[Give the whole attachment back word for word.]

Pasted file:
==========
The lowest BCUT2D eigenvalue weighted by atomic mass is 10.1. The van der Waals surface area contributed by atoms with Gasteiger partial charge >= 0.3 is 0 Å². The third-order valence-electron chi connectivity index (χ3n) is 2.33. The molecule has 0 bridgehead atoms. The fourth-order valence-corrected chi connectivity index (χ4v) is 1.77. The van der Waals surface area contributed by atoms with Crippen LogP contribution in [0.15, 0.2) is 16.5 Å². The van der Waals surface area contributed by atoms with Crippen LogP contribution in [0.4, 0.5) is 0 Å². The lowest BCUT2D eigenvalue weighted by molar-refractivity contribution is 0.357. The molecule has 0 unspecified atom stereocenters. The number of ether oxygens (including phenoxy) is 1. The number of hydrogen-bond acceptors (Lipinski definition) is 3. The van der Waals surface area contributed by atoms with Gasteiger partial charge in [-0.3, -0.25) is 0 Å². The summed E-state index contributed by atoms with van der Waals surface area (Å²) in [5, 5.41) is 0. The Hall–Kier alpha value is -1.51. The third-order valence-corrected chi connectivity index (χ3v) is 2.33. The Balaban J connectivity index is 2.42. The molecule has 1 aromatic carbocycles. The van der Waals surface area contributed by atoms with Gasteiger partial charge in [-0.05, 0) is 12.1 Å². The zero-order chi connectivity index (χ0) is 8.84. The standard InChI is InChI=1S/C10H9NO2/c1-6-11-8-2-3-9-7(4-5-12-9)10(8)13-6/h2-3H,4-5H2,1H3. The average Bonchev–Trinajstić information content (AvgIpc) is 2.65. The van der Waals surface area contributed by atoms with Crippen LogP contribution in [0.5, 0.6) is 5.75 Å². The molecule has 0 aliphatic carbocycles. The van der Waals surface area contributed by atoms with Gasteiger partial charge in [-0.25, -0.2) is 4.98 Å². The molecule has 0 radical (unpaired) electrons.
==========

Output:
The lowest BCUT2D eigenvalue weighted by atomic mass is 10.1. The van der Waals surface area contributed by atoms with Gasteiger partial charge >= 0.3 is 0 Å². The third-order valence-electron chi connectivity index (χ3n) is 2.33. The molecule has 0 bridgehead atoms. The fourth-order valence-corrected chi connectivity index (χ4v) is 1.77. The van der Waals surface area contributed by atoms with Crippen LogP contribution in [0.15, 0.2) is 16.5 Å². The van der Waals surface area contributed by atoms with Crippen LogP contribution in [0.4, 0.5) is 0 Å². The lowest BCUT2D eigenvalue weighted by molar-refractivity contribution is 0.357. The molecule has 0 unspecified atom stereocenters. The number of ether oxygens (including phenoxy) is 1. The number of hydrogen-bond acceptors (Lipinski definition) is 3. The van der Waals surface area contributed by atoms with Gasteiger partial charge in [-0.3, -0.25) is 0 Å². The summed E-state index contributed by atoms with van der Waals surface area (Å²) in [5, 5.41) is 0. The Hall–Kier alpha value is -1.51. The third-order valence-corrected chi connectivity index (χ3v) is 2.33. The Balaban J connectivity index is 2.42. The molecule has 1 aromatic carbocycles. The van der Waals surface area contributed by atoms with Gasteiger partial charge in [-0.05, 0) is 12.1 Å². The zero-order chi connectivity index (χ0) is 8.84. The standard InChI is InChI=1S/C10H9NO2/c1-6-11-8-2-3-9-7(4-5-12-9)10(8)13-6/h2-3H,4-5H2,1H3. The average Bonchev–Trinajstić information content (AvgIpc) is 2.65. The van der Waals surface area contributed by atoms with Crippen LogP contribution in [0.5, 0.6) is 5.75 Å². The molecule has 0 aliphatic carbocycles. The van der Waals surface area contributed by atoms with Gasteiger partial charge in [-0.25, -0.2) is 4.98 Å². The molecule has 0 radical (unpaired) electrons.